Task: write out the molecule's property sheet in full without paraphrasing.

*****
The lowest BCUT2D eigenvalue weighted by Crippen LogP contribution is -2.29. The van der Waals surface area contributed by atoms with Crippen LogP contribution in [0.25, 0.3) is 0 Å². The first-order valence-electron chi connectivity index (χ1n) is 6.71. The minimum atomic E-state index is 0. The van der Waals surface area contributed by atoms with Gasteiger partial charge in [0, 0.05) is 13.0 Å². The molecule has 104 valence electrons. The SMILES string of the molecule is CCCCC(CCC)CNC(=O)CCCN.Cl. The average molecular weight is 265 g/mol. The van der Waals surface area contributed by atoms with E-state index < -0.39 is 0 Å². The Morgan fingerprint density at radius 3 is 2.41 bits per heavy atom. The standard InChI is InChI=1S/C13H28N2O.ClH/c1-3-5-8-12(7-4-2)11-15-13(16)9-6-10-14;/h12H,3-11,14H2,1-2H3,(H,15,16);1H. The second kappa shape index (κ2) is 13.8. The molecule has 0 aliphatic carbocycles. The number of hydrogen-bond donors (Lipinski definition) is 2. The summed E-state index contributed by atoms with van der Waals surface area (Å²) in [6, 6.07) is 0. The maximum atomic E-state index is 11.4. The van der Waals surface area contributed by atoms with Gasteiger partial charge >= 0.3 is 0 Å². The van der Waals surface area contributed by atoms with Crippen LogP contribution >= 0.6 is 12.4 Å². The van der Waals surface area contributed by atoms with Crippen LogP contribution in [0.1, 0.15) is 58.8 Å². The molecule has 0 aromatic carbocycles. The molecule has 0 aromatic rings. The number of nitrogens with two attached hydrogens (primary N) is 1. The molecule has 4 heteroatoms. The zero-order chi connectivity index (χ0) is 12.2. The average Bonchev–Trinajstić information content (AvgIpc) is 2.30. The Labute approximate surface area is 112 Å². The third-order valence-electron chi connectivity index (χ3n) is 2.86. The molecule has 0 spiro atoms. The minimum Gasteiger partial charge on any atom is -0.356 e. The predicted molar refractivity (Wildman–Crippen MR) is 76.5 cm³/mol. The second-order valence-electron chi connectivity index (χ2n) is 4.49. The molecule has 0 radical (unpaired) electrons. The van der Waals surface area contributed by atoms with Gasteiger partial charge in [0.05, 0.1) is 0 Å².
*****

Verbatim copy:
The lowest BCUT2D eigenvalue weighted by Crippen LogP contribution is -2.29. The van der Waals surface area contributed by atoms with Crippen LogP contribution in [0.25, 0.3) is 0 Å². The first-order valence-electron chi connectivity index (χ1n) is 6.71. The minimum atomic E-state index is 0. The van der Waals surface area contributed by atoms with Gasteiger partial charge in [0, 0.05) is 13.0 Å². The molecule has 104 valence electrons. The SMILES string of the molecule is CCCCC(CCC)CNC(=O)CCCN.Cl. The average molecular weight is 265 g/mol. The van der Waals surface area contributed by atoms with E-state index < -0.39 is 0 Å². The Morgan fingerprint density at radius 3 is 2.41 bits per heavy atom. The standard InChI is InChI=1S/C13H28N2O.ClH/c1-3-5-8-12(7-4-2)11-15-13(16)9-6-10-14;/h12H,3-11,14H2,1-2H3,(H,15,16);1H. The second kappa shape index (κ2) is 13.8. The molecule has 0 aliphatic carbocycles. The number of hydrogen-bond donors (Lipinski definition) is 2. The summed E-state index contributed by atoms with van der Waals surface area (Å²) in [6, 6.07) is 0. The maximum atomic E-state index is 11.4. The van der Waals surface area contributed by atoms with Gasteiger partial charge >= 0.3 is 0 Å². The van der Waals surface area contributed by atoms with Crippen LogP contribution >= 0.6 is 12.4 Å². The van der Waals surface area contributed by atoms with Crippen LogP contribution in [0.1, 0.15) is 58.8 Å². The molecule has 0 aromatic carbocycles. The molecule has 0 aromatic rings. The number of nitrogens with two attached hydrogens (primary N) is 1. The molecule has 4 heteroatoms. The zero-order chi connectivity index (χ0) is 12.2. The average Bonchev–Trinajstić information content (AvgIpc) is 2.30. The Labute approximate surface area is 112 Å². The third-order valence-electron chi connectivity index (χ3n) is 2.86. The molecule has 0 spiro atoms. The minimum Gasteiger partial charge on any atom is -0.356 e. The predicted molar refractivity (Wildman–Crippen MR) is 76.5 cm³/mol. The second-order valence-electron chi connectivity index (χ2n) is 4.49. The molecule has 0 radical (unpaired) electrons. The van der Waals surface area contributed by atoms with Gasteiger partial charge in [0.05, 0.1) is 0 Å².